Graham Linehan isn’t a stand-up comedian.
While he’s known for writing some of TV’s most successful comedies – including Father Ted, Black Books and The IT Crowd – he spoke to Sky News after giving an impromptu set at a special night called Comedy Unleashed.
Organisers defend cancelled comedians’ right to offend, offering the likes of Linehan the stage when few others are taking his calls.
The night was born out of a notion that comedy is becoming bland, that all too often comedians are self-censoring.
“People look at me and they see a kind of tragic story or something,” Linehan said.
“It’s been lovely, you know, to kind of get people laughing again.”
The reason Linehan has ended up here is down to his outspoken views on women’s and trans rights. He has defended single-sex spaces for women, believing they should exclude trans women.
“My conduct is often used as an excuse, you know, that I shouldn’t have a career and stuff like this.…when people try and destroy the meaning of the words, like of words like woman and mother, I don’t like it.”
His bitter social media spats have come at a price – both personally and professionally.
The Father Ted musical he’s spent years writing is now shelved. He believes that the production company Hat Trick which co-owns the rights doesn’t want his name associated. Hat Trick Productions did not respond to Sky News’ questions.
“It’s like pre-emptive cultural vandalism, you know,” Linehan said. “It’s such a good show.”
As a people we are, of course, more divided than ever so it’s perhaps no surprise that this is mirrored within comedy, sometimes bitterly.
While cancelling comedians like Graham Linehan might hurt their careers, as he is performing at a sold-out stand-up night, it’s not entirely clear whether it’s hurting their popularity.
So is, as those behind the night believe, the comedy ecosystem today too preoccupied with being taken the wrong way?
While the likes of wealthy comedians like Dave Chapelle and Jimmy Carr have both weathered storms of controversy – it is of course harder to assess the impact of cancel culture further down the food chain.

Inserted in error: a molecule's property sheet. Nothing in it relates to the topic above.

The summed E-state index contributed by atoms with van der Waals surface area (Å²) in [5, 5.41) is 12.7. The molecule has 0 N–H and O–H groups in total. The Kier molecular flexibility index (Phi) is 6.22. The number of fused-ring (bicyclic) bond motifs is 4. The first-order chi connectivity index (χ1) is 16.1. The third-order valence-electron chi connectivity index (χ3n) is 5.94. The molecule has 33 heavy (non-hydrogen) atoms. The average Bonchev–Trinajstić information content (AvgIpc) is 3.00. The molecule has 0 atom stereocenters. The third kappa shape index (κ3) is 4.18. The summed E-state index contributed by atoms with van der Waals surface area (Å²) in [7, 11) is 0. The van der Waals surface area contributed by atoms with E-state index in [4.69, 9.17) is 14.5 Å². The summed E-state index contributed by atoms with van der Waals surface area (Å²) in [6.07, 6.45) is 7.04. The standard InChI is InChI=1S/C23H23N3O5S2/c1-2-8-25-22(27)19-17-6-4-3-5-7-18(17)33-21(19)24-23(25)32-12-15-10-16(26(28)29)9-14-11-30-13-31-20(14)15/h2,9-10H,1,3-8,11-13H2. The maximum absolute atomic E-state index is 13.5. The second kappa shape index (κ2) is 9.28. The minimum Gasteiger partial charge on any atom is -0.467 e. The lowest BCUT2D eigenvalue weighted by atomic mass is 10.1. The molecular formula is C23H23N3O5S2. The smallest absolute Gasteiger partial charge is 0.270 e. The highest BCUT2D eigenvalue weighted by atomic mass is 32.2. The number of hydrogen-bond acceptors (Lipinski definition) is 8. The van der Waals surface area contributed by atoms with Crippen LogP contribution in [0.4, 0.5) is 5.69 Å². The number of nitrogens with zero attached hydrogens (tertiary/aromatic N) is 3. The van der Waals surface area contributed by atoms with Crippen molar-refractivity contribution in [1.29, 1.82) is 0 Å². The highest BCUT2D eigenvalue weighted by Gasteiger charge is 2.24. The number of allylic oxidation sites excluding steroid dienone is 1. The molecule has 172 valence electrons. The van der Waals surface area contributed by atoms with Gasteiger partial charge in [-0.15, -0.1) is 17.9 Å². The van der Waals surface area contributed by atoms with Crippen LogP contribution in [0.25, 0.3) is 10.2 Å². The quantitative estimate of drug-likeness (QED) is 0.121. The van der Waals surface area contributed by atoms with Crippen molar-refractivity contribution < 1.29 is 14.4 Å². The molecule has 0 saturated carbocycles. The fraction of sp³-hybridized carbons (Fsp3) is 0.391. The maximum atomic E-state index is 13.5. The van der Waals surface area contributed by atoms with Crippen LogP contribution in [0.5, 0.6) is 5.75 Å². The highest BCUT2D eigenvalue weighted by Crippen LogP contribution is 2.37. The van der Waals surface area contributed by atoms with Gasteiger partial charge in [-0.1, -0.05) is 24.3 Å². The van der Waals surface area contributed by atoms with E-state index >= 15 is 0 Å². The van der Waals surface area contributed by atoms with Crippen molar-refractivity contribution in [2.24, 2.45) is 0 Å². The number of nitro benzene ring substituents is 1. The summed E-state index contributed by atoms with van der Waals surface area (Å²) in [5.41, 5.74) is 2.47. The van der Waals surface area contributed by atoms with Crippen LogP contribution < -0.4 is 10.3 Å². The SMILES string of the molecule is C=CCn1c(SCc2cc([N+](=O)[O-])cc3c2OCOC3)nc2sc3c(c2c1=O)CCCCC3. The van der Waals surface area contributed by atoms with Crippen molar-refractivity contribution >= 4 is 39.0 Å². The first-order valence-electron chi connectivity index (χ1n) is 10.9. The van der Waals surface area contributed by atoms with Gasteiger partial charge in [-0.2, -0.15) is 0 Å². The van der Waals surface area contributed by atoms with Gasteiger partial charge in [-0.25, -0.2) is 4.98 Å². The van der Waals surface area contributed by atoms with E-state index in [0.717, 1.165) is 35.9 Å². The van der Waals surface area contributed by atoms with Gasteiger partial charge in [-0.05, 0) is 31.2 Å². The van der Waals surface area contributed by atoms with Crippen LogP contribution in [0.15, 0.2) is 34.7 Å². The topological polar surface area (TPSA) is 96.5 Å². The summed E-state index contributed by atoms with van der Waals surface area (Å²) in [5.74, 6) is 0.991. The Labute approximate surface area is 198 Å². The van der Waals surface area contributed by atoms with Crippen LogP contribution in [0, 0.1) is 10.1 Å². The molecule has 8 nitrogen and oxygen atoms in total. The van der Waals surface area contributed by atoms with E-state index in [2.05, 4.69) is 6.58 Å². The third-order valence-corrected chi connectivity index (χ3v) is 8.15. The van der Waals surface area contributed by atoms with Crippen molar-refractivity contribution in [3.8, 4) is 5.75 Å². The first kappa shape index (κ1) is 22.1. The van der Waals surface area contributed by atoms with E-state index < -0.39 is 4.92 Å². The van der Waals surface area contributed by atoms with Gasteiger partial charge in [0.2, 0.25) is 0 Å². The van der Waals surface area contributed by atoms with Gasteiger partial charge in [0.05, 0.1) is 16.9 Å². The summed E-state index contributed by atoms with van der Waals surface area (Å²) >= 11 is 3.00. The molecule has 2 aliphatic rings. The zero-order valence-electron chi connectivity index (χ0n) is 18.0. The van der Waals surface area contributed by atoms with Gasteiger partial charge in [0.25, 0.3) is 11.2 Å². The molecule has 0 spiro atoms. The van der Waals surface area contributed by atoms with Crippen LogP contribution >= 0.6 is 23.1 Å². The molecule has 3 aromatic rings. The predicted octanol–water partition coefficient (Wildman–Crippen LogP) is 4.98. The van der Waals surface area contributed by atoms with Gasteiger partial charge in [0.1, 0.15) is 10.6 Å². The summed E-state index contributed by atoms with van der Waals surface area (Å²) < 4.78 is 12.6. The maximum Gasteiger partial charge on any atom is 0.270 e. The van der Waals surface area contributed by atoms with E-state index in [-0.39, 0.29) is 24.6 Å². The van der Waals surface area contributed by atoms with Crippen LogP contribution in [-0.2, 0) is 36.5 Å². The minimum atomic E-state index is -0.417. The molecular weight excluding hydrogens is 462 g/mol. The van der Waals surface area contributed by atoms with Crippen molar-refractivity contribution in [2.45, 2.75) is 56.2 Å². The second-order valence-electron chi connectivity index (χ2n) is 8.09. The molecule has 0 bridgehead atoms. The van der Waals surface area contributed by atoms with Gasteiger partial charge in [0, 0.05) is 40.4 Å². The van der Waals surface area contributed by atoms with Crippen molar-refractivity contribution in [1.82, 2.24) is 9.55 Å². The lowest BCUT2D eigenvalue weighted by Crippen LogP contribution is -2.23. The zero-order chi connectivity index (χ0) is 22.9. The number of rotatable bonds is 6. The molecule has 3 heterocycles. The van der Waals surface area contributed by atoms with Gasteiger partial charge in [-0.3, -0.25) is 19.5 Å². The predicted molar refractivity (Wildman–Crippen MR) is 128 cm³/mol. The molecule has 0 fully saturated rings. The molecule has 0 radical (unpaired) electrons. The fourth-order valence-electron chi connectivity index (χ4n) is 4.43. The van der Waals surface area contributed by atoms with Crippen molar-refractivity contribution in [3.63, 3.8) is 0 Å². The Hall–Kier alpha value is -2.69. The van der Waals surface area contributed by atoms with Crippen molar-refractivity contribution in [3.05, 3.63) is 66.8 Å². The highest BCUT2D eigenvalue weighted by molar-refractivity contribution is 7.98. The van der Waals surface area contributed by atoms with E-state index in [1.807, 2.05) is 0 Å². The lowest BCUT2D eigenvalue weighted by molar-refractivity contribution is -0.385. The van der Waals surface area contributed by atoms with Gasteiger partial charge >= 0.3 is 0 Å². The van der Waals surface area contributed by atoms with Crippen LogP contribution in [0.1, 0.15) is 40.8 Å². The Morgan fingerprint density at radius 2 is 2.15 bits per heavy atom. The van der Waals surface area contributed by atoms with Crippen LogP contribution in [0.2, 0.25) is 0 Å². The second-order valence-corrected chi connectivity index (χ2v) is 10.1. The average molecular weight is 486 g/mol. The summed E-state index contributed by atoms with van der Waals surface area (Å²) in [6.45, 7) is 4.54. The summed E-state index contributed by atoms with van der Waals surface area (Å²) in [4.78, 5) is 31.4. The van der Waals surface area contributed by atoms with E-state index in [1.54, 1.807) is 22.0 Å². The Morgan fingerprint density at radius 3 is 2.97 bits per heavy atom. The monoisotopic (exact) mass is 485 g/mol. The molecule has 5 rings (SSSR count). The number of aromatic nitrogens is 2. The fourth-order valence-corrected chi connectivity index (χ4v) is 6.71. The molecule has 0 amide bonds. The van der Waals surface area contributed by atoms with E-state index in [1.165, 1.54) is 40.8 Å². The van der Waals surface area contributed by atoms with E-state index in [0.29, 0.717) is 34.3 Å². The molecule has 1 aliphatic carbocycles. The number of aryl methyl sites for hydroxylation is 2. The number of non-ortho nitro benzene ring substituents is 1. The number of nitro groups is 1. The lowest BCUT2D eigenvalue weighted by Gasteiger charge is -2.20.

Co-founder of the night, comedian Andrew Doyle, is adamant there is a “creeping groupthink” within the industry when it comes to risk-taking which has to change.
“Comedy can’t really exist without the potential to cause offence.
“People think that if you joke about race or joke about sexuality, then that is an endorsement of racist or homophobic views. It’s a very kind of infantile idea. It’s also a fundamental misunderstanding of what comedy is.”
In five years, organisers say they’ve only had three audience members walk out, including one while Sky News was filming over a joke made about Islam. But that same audience member returned later after the act in question had left the stage.
But does comedy need to be confrontational?
Quantum Leopard is an award-winning comedy night in London with a no-hate policy.
Its organiser James Ross has little time for those performers who whine that people are “not laughing because audiences are too woke now”.
“There’s a real tendency to blame factors outside yourself as a performer because they have massive exculpatory value. You know, it could be me, I could be one at fault, or it could be society. And in one of those you look bloody brilliant but in the other, you look weak, feeble, pathetic.
“It would be madness to expect that culture has just moved on in any way,” he teases.
There is an irony, according to Mr Ross, to so-called “free thinking” gigs making fun of nights that set out to be inclusive and ensure audiences feel safe.
“They’ve created these bubbles in person and online, these communities, around these ideas and these practices in order to provide themselves with a safe space.”